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Lack of sleep may reduce the cognitive benefits of physical activity, study finds. Luke Mattson/Stocksy
  • Researchers looked at cognitive function over 10 years in 8,958 people aged 50 and older in England.
  • The study found people who slept between 6 and 8 hours per night and engaged in higher levels of physical activity were linked with better cognitive function.
  • People who slept fewer than 6 hours a night, even if they engaged in higher levels of physical activity, experienced more rapid cognitive decline over ten years.
  • Among participants aged 70 and older, the benefits of higher levels of physical activity on cognitive function appeared to be maintained despite the number of hours slept.

Evidence from existing research suggests that physical activities are beneficial to brain health and may protect against the development of neurodegenerative conditions such as dementia and Parkinson’s disease. However, a new study found that sleep deprivation can reduce such benefits reaped from exercise.

Almost 10% of adults age 65 and older in the United States have dementia, and another 22% have mild cognitive impairment, according to a 2022 nationally representative study of cognitive impairment prevalence.

Numerous studies have found exercise may reduce the risk of developing dementia. Still, more studies link a lack of sleep with increased dementia risk.

“Physical activity and sleep are factors that are thought to independently contribute to cognitive function, but they are also interrelated, where more physical activity is correlated with better quality sleep and physical activity may also regulate circadian rhythms,” Mikaela Bloomberg, Ph.D., a research fellow at the University College London Institute of Epidemiology and Health Care, explained to Medical News Today.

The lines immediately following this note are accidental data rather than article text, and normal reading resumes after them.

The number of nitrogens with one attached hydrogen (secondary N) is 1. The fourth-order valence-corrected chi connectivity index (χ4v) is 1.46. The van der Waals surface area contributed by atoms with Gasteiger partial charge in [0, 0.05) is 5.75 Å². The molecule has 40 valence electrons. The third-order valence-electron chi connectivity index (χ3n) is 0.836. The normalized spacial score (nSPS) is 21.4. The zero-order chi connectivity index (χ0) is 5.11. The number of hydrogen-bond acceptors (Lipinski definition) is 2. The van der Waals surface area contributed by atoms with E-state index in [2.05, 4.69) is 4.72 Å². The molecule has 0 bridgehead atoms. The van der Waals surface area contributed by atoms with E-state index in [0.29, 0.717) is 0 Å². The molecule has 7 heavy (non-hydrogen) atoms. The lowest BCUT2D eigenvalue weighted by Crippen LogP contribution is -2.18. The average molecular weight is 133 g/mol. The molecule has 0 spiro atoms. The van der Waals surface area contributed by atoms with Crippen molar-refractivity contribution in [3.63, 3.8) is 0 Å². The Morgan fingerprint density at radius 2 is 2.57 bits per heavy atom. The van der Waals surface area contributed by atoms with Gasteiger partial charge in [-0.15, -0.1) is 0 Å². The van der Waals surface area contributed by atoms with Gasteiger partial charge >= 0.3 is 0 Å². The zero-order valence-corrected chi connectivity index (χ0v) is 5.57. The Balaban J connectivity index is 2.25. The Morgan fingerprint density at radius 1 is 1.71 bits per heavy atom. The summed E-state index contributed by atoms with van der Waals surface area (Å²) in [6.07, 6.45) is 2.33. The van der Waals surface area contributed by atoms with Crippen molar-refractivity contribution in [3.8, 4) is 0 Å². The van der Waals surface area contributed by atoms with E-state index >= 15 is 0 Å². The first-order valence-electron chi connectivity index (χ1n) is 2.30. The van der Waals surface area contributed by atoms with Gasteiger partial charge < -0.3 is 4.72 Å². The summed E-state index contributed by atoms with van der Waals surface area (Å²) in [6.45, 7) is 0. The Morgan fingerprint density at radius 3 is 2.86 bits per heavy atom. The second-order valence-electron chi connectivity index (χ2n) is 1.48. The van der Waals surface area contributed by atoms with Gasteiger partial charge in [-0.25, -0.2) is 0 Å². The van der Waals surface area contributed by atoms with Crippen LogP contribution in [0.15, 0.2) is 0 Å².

A team of UCL researchers, including Bloomberg, found little existing research that looked at the impact of physical activity and sleep on cognitive function. The studies they found were small and cross-sectional, which is a type of research where researchers collect data from participants at a single point in time.

“Because sleep disturbances can be an early symptom of neurocognitive diseases like dementia, which cause cognitive dysfunction, it is challenging to determine whether the results we observe in those previous studies are due to the effects of sleep on cognitive function or vice versa,” Dr. Bloomberg said. “With this in mind, we wanted to examine how combinations of physical activity and sleep habits influenced cognitive function over a long period of time.”

A paper by the UCL researchers on their large-scale, longitudinal study appears in The Lancet Healthy Longevity

For their study, UCL researchers used longitudinal data on 8,958 cognitively healthy adults from England aged 50 and older taken from the English Longitudinal Study of Ageing (ELSA). The data used was collected between Jan. 1, 2008, and July 31, 2019.

Participants gave reports about their physical activity and sleep duration every two years.

Researchers asked participants how many hours they slept on a typical weeknight. The UCL researchers then categorized sleep as “short” if it was less than six hours, “optimal” if between six and eight hours, and “long” if more than eight hours were received.

Researchers also asked participants how much they exercised. Participants reported how frequently they participated in light, moderate, and vigorous physical activity and whether they exercised more than weekly, weekly, one to three times a month, and rarely/never.

Researchers assessed the episodic memory of participants using the Consortium to Establish a Registry for Alzheimer’s disease immediate and delayed recall tasks. Researchers gave participants a ten-word list and asked them to recall the words immediately and again a day later. Researchers also assessed the participants’ verbal fluency using a task where the participants named as many animals as they could think of over the course of a minute.